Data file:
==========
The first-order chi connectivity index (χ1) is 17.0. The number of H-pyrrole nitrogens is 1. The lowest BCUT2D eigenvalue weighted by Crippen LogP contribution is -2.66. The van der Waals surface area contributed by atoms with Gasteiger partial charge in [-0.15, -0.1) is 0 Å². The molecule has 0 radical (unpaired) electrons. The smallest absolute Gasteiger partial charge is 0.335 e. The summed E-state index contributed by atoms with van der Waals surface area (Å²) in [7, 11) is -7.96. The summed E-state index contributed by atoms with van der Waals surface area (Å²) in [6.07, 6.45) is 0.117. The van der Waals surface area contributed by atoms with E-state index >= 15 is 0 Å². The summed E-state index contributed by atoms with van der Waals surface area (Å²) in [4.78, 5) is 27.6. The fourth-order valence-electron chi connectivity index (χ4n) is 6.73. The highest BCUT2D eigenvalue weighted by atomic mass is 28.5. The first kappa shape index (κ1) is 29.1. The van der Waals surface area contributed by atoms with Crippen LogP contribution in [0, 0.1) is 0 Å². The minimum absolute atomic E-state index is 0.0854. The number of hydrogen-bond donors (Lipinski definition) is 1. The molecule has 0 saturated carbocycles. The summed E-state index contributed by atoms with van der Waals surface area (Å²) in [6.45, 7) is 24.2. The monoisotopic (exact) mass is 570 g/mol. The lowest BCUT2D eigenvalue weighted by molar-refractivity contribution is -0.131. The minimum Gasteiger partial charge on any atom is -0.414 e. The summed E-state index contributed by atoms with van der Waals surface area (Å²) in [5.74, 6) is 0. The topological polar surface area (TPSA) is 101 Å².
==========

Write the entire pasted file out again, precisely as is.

The first-order chi connectivity index (χ1) is 17.0. The number of H-pyrrole nitrogens is 1. The lowest BCUT2D eigenvalue weighted by Crippen LogP contribution is -2.66. The van der Waals surface area contributed by atoms with Gasteiger partial charge in [-0.15, -0.1) is 0 Å². The molecule has 0 radical (unpaired) electrons. The smallest absolute Gasteiger partial charge is 0.335 e. The summed E-state index contributed by atoms with van der Waals surface area (Å²) in [7, 11) is -7.96. The summed E-state index contributed by atoms with van der Waals surface area (Å²) in [6.07, 6.45) is 0.117. The van der Waals surface area contributed by atoms with E-state index >= 15 is 0 Å². The summed E-state index contributed by atoms with van der Waals surface area (Å²) in [4.78, 5) is 27.6. The fourth-order valence-electron chi connectivity index (χ4n) is 6.73. The highest BCUT2D eigenvalue weighted by atomic mass is 28.5. The first kappa shape index (κ1) is 29.1. The van der Waals surface area contributed by atoms with Crippen LogP contribution in [0, 0.1) is 0 Å². The minimum absolute atomic E-state index is 0.0854. The number of hydrogen-bond donors (Lipinski definition) is 1. The molecule has 0 saturated carbocycles. The summed E-state index contributed by atoms with van der Waals surface area (Å²) in [6.45, 7) is 24.2. The monoisotopic (exact) mass is 570 g/mol. The lowest BCUT2D eigenvalue weighted by molar-refractivity contribution is -0.131. The minimum Gasteiger partial charge on any atom is -0.414 e. The summed E-state index contributed by atoms with van der Waals surface area (Å²) in [5.74, 6) is 0. The topological polar surface area (TPSA) is 101 Å².